Sharp wit is an important part of white British culture. Unfortunately, not all jokes turn out as well as the would-be comedian had planned in their head, whether due to faulty delivery or because the idea wasn’t funny in the first place. Luckily for the white Brit, there is a way to turn an unsuccessful joke into a cause for merriment. By acknowledging how unfunny your joke was, the whole exchange will magically become a comedic triumph.
Obviously, some people are better at pointing out how bad their jokes are than others. Revered stand-up comedians such as Daniel Kitson and Stewart Lee are known to elaborate at length on the fact that their sketches are falling flat, thereby coming round full circle and making them funny. The longer they step out of character to better draw attention to their comic failings, the more hilarious they become. It does help that most of their jokes do actually work the first time round, but this is beyond the point.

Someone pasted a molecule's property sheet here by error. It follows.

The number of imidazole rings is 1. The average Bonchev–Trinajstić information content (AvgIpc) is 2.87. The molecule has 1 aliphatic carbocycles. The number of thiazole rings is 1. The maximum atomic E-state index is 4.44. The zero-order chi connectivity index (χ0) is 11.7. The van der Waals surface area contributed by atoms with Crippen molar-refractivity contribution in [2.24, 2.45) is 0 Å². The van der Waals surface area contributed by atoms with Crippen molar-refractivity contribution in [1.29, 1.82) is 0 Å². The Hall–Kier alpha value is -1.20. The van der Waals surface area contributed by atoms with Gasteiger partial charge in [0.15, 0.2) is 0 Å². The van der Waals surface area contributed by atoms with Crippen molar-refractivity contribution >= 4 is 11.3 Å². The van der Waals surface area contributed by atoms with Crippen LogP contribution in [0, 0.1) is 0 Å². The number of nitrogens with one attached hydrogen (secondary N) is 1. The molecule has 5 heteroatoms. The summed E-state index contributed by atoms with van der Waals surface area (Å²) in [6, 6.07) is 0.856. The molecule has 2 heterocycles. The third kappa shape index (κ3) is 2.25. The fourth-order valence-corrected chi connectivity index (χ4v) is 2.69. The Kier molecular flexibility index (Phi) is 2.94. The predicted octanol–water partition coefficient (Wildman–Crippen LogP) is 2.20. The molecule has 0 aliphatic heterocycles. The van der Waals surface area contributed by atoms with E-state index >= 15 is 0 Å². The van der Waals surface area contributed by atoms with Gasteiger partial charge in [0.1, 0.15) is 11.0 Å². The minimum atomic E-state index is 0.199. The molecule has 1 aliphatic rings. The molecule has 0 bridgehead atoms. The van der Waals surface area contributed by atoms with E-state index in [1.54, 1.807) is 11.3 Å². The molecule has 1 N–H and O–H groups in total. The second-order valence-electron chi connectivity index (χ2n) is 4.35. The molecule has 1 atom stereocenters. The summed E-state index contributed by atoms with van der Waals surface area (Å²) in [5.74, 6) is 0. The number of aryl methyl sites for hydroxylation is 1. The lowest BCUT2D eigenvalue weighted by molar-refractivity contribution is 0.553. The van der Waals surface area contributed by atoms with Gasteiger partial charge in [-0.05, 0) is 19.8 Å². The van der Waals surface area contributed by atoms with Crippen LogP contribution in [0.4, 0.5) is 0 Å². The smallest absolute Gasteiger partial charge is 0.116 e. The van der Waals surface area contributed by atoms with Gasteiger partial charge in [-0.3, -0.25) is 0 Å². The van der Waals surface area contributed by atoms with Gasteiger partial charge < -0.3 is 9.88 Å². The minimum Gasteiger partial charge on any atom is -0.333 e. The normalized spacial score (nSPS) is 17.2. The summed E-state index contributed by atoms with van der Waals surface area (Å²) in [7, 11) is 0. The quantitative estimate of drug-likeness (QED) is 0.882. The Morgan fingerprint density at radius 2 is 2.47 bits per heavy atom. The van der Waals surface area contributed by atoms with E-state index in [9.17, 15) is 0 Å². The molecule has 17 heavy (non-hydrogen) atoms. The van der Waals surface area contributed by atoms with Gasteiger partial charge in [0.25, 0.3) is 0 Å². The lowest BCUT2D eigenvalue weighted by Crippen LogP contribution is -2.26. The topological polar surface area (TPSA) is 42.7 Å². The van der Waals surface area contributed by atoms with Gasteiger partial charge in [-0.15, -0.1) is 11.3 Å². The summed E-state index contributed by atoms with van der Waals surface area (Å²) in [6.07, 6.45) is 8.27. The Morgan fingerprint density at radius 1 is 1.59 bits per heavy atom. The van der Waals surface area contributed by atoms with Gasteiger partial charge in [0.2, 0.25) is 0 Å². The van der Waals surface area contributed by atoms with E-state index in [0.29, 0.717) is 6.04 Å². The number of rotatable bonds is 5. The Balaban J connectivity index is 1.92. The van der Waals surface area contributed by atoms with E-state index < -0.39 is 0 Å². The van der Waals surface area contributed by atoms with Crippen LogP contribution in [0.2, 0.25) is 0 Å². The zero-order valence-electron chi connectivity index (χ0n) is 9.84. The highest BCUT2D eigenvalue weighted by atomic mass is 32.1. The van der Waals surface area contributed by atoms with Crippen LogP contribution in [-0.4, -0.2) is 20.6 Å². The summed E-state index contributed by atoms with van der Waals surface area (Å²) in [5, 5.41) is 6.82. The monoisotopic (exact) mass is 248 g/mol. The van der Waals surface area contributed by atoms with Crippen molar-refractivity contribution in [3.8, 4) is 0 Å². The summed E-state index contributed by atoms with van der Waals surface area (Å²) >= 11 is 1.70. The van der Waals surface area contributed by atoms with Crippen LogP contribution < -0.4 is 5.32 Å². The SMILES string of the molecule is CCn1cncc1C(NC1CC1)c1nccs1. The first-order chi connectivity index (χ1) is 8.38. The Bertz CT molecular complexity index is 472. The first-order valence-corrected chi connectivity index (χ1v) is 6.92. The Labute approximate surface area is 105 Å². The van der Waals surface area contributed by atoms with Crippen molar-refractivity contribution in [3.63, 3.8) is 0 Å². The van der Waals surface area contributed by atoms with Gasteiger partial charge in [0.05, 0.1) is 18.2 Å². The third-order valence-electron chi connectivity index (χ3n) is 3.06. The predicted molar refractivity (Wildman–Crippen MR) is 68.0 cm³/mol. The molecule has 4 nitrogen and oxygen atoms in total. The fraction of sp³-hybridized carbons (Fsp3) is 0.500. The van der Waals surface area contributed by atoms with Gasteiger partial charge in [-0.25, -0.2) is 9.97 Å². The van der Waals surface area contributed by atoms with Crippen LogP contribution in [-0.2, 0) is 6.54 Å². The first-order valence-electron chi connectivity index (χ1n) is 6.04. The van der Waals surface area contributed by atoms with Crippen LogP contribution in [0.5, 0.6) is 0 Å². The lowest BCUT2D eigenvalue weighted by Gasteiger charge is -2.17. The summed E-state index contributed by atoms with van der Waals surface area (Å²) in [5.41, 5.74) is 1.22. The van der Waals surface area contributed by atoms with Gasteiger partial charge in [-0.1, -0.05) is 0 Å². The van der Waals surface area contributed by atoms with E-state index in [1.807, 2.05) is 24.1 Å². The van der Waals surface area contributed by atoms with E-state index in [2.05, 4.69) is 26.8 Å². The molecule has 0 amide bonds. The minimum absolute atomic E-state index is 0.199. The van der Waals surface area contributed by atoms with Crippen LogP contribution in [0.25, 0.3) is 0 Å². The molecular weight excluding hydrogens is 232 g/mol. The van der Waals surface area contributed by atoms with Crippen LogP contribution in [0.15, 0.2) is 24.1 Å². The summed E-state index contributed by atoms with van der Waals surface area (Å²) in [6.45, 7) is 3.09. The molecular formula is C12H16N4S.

But never mind meta humour, anything meta will do for the white Brit. Meta-literature is a particular favourite (see Don Quixote and anything written after 1850), as are meta-films and meta-theatre. Meta-conversations work too. For example, seeing as small talk about the weather is an unavoidable part of British life, you can turn this to your advantage by self-referentially discussing conversations about the weather (“I hate to talk about the weather, but it really is miserable outside”). Meta-songs are also popular: a recent example of this is when the Arcade Fire sing ‘Now we’re screaming sing the chorus again’, and then sing the chorus, again.